One hundred and seventy-nine cases of cancer involving the esophagus, stomach, colon, and rectum were analyzed for the incidence of constipation. The resulting findings were compared with a similar analysis of 4,700 unselected patients suffering from various digestive disorders.
Constipation of all durations occurred on the average as frequently in the cancer cases as in the general series.
Constipation of 1 1/2 years duration or less (“recent constipation”) was relatively much more frequent in the cancer cases than in the general series.
Accordingly, there is no evidence that constipation is the cause of digestive tract cancer.
Conversely, there is evidence that digestive tract cancer causes constipation.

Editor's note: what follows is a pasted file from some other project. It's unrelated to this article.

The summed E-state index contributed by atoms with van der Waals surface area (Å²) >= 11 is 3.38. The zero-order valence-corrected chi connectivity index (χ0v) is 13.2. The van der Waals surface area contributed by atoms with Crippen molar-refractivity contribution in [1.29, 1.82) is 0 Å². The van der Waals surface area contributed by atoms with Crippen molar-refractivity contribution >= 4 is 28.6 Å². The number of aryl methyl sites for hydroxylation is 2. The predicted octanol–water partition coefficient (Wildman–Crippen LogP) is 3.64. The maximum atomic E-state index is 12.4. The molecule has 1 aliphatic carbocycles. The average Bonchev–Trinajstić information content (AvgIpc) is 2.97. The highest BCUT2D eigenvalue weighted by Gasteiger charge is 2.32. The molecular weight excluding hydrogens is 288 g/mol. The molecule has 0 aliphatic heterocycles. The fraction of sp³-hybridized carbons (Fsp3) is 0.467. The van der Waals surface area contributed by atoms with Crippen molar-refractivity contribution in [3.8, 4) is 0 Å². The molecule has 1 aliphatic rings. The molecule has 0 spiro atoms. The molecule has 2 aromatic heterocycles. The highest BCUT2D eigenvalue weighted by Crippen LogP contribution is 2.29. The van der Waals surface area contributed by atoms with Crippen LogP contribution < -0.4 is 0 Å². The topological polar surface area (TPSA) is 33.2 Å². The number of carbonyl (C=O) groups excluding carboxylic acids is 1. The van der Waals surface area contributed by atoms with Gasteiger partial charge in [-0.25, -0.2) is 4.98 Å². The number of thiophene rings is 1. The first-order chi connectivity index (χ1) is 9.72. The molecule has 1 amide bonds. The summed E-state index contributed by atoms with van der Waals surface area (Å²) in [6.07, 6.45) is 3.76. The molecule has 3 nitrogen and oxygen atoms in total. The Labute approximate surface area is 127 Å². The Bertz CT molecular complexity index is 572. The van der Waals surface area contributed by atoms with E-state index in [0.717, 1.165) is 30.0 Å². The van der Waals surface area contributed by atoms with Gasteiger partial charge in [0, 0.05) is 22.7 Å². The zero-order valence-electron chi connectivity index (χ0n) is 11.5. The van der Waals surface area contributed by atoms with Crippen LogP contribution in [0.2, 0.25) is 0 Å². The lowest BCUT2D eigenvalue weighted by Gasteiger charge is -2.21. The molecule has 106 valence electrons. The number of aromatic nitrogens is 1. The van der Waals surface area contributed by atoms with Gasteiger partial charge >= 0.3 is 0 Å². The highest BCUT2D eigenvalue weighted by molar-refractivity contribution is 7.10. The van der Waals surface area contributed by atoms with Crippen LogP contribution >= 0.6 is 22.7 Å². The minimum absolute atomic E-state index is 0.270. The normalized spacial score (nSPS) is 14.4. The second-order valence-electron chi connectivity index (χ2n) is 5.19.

The incidence of constipation increases as one follows the course of cancer from the proximal to the distal portion of the alimentary canal.
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Kantor, J.L. Relation of constipation to cancer. American Journal of Digestive Diseases 6, 254–256 (1939). https://doi.org/10.1007/BF02997127
- Unselected Patient
- Alimentary Canal
- General Series